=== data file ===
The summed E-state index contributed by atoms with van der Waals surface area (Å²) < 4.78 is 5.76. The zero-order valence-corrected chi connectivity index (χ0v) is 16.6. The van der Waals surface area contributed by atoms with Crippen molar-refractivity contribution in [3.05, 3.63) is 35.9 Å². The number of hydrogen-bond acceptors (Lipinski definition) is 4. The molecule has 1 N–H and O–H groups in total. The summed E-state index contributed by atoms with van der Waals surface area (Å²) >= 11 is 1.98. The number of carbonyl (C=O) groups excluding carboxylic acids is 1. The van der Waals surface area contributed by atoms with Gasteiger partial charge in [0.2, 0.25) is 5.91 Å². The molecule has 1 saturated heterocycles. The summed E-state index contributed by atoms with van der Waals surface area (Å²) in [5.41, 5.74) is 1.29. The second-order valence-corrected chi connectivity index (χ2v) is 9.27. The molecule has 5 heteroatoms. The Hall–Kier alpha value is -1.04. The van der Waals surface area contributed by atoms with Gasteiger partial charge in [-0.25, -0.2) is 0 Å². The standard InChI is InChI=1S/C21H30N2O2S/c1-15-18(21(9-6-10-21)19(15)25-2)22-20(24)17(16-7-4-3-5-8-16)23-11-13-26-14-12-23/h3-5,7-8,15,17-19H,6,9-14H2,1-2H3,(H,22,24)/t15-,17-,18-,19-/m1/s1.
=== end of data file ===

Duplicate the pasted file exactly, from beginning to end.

The summed E-state index contributed by atoms with van der Waals surface area (Å²) < 4.78 is 5.76. The zero-order valence-corrected chi connectivity index (χ0v) is 16.6. The van der Waals surface area contributed by atoms with Crippen molar-refractivity contribution in [3.05, 3.63) is 35.9 Å². The number of hydrogen-bond acceptors (Lipinski definition) is 4. The molecule has 1 N–H and O–H groups in total. The summed E-state index contributed by atoms with van der Waals surface area (Å²) >= 11 is 1.98. The number of carbonyl (C=O) groups excluding carboxylic acids is 1. The van der Waals surface area contributed by atoms with Gasteiger partial charge in [0.2, 0.25) is 5.91 Å². The molecule has 1 saturated heterocycles. The summed E-state index contributed by atoms with van der Waals surface area (Å²) in [5.41, 5.74) is 1.29. The second-order valence-corrected chi connectivity index (χ2v) is 9.27. The molecule has 5 heteroatoms. The Hall–Kier alpha value is -1.04. The van der Waals surface area contributed by atoms with Gasteiger partial charge in [-0.25, -0.2) is 0 Å². The standard InChI is InChI=1S/C21H30N2O2S/c1-15-18(21(9-6-10-21)19(15)25-2)22-20(24)17(16-7-4-3-5-8-16)23-11-13-26-14-12-23/h3-5,7-8,15,17-19H,6,9-14H2,1-2H3,(H,22,24)/t15-,17-,18-,19-/m1/s1.